John Clay: Minter's defense deserves credit, too

Roark deserves credit, but don't forget the defense

Herald-Leader Sports ColumnistNovember 28, 2011 

Yes, Matt Roark seized the day. One game at the position, his only game at the position, the senior wide receiver turned quarterback rushed for 124 yards and led Kentucky to its first win over Tennessee in over a quarter century.

Randy Sanders deserved the pat on the back. It was the UK offensive coordinator who came up with the crafty game plan. Then Saturday, Sanders not only stuck to it, he executed it, guiding Roark through a 60-minute effort one half, one quarter, one play, one snap at a time.

That's coaching.

Yet lost a little in the jubilation from Saturday's squeeze of the Big Orange was the job done on the other side of the ball, the unit that kept the Vols at bay so Roark's play could show the way to the 10-7 win.

Consider this: Kentucky gained all of 217 yards of total offense on Saturday.

When was the last time a Kentucky team gained less than 220 yards of total offense and won a Southeastern Conference football game?

That answer would be 19 years ago when UK managed 203 yards and still knocked off South Carolina 13-9, the Gamecocks' first year in the newly-expanded SEC.

So take a bow Danny Trevathan, Winston Guy, Ronnie Sneed, Taiedo Smith, Randall Burden, Luke McDermott, Anthony Mosley and the other Cats who made their final college football game count on Saturday.

And take a bow, defensive coordinator Rick Minter.

It was about this time a year ago when Joker Phillips turned his much-maligned defense over to his old boss, the 57-year-old former defensive coordinator at Notre Dame and head coach at Cincinnati whom Phillips rescued from his Indiana State outpost for another shot at directing a major-conference defense.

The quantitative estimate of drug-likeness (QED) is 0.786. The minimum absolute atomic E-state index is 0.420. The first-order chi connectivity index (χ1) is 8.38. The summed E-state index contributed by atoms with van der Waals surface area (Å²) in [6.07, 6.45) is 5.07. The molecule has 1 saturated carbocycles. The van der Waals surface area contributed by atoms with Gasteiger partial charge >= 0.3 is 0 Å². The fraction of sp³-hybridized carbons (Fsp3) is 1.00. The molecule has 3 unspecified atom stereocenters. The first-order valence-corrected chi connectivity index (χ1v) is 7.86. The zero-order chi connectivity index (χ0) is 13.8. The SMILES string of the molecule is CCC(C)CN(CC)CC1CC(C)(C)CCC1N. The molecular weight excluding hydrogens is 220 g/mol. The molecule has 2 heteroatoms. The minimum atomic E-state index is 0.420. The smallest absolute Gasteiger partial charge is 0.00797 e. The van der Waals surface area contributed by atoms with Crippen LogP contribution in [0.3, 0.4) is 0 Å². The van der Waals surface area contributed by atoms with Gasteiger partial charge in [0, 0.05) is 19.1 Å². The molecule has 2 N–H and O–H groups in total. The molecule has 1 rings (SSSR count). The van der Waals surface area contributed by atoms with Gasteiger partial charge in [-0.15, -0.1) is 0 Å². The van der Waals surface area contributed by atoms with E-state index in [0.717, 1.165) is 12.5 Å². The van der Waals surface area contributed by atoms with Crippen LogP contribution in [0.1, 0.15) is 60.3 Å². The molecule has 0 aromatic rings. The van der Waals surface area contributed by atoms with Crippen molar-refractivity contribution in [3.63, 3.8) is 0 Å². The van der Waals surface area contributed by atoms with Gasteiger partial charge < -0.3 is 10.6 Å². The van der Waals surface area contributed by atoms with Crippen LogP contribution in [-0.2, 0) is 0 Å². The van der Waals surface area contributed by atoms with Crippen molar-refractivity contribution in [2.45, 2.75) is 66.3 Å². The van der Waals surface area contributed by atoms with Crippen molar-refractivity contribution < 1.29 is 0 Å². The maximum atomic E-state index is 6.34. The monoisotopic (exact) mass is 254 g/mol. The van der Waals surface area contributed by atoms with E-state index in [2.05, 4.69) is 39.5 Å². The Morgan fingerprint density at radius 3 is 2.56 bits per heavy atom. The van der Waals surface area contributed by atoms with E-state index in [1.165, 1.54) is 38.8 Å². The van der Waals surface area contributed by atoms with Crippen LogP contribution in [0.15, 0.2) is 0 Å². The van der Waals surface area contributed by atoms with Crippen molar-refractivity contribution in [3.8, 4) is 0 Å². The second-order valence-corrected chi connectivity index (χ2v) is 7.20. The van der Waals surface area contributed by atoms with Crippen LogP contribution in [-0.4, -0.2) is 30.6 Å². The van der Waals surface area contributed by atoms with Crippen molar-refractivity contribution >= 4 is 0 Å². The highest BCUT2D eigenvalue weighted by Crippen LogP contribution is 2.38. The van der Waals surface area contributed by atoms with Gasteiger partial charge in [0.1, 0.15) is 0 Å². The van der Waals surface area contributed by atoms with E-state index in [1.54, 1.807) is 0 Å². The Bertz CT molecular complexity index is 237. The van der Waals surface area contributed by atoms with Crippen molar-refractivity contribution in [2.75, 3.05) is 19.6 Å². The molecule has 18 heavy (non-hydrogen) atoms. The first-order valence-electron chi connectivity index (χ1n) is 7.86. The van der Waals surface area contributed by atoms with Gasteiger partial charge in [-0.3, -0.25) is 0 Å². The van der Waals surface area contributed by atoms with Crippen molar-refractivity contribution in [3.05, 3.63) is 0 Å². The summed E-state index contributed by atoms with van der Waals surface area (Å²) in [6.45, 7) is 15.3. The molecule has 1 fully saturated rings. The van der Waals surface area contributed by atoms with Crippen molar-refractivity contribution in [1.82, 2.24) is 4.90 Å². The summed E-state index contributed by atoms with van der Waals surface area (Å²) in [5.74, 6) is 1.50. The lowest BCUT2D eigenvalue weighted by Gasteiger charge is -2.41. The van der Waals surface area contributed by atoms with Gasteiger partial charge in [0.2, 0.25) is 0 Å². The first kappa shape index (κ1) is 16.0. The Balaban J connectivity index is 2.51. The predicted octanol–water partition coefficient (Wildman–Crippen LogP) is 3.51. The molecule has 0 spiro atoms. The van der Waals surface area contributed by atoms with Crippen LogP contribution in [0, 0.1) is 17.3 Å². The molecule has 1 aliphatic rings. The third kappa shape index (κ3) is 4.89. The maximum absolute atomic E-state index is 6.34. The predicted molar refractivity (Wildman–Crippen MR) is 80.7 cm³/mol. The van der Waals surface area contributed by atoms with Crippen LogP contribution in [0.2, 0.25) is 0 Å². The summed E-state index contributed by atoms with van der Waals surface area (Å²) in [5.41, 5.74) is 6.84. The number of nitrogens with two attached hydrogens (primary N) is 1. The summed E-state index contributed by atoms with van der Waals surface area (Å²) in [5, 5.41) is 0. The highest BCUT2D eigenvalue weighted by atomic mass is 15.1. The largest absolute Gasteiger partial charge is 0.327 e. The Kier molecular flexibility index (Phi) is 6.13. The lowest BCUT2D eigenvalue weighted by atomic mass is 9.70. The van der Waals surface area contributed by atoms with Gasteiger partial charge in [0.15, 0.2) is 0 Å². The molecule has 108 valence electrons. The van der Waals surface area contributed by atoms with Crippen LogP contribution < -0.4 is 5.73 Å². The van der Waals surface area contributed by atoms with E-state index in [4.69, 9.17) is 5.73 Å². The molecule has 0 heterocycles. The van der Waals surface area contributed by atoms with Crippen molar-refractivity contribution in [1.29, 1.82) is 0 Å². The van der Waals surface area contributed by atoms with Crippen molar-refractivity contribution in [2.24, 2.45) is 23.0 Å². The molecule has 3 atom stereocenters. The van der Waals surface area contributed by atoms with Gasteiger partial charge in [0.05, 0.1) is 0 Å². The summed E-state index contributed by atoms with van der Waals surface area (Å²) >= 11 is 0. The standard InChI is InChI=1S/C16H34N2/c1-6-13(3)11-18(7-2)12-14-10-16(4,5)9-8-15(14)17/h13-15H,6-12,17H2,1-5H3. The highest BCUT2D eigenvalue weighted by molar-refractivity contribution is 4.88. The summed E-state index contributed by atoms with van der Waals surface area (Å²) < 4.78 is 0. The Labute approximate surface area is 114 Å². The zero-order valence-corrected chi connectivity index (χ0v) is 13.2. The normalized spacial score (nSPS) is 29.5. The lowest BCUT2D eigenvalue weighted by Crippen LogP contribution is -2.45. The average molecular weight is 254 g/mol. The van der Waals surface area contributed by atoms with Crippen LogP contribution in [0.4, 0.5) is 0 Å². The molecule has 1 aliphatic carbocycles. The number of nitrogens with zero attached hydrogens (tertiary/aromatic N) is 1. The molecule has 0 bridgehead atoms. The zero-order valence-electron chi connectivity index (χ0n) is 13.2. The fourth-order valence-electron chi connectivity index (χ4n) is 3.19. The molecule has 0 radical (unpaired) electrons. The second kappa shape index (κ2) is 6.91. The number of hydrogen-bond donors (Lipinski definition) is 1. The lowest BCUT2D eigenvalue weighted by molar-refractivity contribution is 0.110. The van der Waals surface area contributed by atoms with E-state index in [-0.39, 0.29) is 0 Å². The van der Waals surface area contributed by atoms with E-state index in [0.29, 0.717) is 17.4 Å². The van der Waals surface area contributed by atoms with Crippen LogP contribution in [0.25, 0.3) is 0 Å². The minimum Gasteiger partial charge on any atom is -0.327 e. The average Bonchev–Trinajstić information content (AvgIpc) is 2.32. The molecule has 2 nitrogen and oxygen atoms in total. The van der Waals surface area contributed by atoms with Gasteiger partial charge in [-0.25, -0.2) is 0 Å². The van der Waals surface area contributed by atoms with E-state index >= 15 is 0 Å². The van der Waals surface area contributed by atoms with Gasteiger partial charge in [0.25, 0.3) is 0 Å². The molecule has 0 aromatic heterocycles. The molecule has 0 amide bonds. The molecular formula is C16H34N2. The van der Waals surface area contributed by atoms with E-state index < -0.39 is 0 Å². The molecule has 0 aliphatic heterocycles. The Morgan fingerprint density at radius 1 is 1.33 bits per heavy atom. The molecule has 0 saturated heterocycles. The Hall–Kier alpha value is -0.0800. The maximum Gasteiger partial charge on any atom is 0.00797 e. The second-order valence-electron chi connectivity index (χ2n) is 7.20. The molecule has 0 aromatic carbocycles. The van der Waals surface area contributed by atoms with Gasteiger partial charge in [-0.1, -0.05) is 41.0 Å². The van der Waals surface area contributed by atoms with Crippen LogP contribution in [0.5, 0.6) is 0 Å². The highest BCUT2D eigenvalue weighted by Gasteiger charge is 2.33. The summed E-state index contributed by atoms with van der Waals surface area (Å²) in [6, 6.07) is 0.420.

Not that this season was smooth sailing, mind you. A bad Florida offense gained 520 yards on Minter's men. South Carolina scorched the Cats for 620 yards on an embarrassing afternoon in Columbia. Vanderbilt gained 410 yards on UK during a 30-point win in Nashville.

Yet Minter never flinched. He was blunt in his assessments and focused on his task of bringing a more disruptive, aggressive scheme to the defensive side of the ball.

And by season's end, even with its players either banged, bruised or — in the case of junior defensive end/linebacker Ridge Wilson — missing, Kentucky played its best defense of the season.

Georgia gained only 317 yards while gaining a hard-fought 19-10 win on Nov. 19. Saturday, Tennessee gained all of 276 yards, even though in Tyler Bray the Vols used a real-life, actual quarterback.

Better still, you could see hope for the future in players like Bud Dupree, Christian Coleman, Ashely Lowery and Eric Dixon. All are either true or redshirt freshmen.

Don't forget Mister Cobble, Donte Rumph, Avery Williamson, Mike Douglass and Miles Simpson. Those are either sophomores or redshirt freshmen.

Next year won't be easy, of course. On an offense that struggled from start to finish, Phillips must replace three-fifths of his offensive line as well as his second-leading receiver (Roark), locate some playmakers and transform the growing pains incurred this year by Maxwell Smith, Josh Clemons and Demarco Robinson into sophomore success.

Meanwhile, on defense, not every year or career do you have the pleasure of coaching a tackling machine the likes of a Danny Trevathan.

And not every year do you have someone make the position change from safety to a hybrid linebacker before his senior year and turn it into a standout season like Winston Guy did this year.

But that path to stardom began when Minter arrived on campus and determined the safety from Lexington Catholic needed to be closer to the line of scrimmage.

That's coaching.

Reach John Clay at 859-231-3226 or 1-800-950-6397, Ext. 3226, or Read his blog at

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